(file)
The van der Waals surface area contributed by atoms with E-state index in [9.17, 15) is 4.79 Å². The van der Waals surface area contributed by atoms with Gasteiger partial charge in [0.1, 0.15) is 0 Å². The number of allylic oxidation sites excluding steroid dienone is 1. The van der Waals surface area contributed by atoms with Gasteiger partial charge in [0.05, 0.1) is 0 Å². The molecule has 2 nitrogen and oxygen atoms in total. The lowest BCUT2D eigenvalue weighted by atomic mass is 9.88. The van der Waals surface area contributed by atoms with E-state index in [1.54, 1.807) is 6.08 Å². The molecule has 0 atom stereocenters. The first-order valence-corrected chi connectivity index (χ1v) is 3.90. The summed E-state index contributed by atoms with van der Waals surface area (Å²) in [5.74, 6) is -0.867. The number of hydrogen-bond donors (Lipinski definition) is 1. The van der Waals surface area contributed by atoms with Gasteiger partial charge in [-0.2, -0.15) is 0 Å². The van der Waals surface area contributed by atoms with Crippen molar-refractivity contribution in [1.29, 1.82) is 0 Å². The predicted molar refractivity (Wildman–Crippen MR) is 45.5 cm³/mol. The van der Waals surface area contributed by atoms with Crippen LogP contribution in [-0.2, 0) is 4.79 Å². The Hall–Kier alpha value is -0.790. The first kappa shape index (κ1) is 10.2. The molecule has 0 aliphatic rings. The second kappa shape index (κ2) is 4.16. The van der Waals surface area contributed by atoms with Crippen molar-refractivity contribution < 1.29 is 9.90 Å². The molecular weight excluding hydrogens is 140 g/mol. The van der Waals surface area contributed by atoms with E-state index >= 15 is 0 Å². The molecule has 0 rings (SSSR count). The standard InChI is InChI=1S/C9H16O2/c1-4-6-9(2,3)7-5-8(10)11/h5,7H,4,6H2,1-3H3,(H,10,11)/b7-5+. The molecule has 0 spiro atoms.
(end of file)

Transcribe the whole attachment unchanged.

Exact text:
The van der Waals surface area contributed by atoms with E-state index in [9.17, 15) is 4.79 Å². The van der Waals surface area contributed by atoms with Gasteiger partial charge in [0.1, 0.15) is 0 Å². The number of allylic oxidation sites excluding steroid dienone is 1. The van der Waals surface area contributed by atoms with Gasteiger partial charge in [0.05, 0.1) is 0 Å². The molecule has 2 nitrogen and oxygen atoms in total. The lowest BCUT2D eigenvalue weighted by atomic mass is 9.88. The van der Waals surface area contributed by atoms with E-state index in [1.54, 1.807) is 6.08 Å². The molecule has 0 atom stereocenters. The first-order valence-corrected chi connectivity index (χ1v) is 3.90. The summed E-state index contributed by atoms with van der Waals surface area (Å²) in [5.74, 6) is -0.867. The number of hydrogen-bond donors (Lipinski definition) is 1. The van der Waals surface area contributed by atoms with Gasteiger partial charge in [-0.2, -0.15) is 0 Å². The van der Waals surface area contributed by atoms with Crippen molar-refractivity contribution in [1.29, 1.82) is 0 Å². The predicted molar refractivity (Wildman–Crippen MR) is 45.5 cm³/mol. The van der Waals surface area contributed by atoms with Crippen LogP contribution in [-0.2, 0) is 4.79 Å². The Hall–Kier alpha value is -0.790. The first kappa shape index (κ1) is 10.2. The molecule has 0 aliphatic rings. The second kappa shape index (κ2) is 4.16. The van der Waals surface area contributed by atoms with Crippen molar-refractivity contribution < 1.29 is 9.90 Å². The molecular weight excluding hydrogens is 140 g/mol. The van der Waals surface area contributed by atoms with E-state index >= 15 is 0 Å². The molecule has 0 rings (SSSR count). The standard InChI is InChI=1S/C9H16O2/c1-4-6-9(2,3)7-5-8(10)11/h5,7H,4,6H2,1-3H3,(H,10,11)/b7-5+. The molecule has 0 spiro atoms.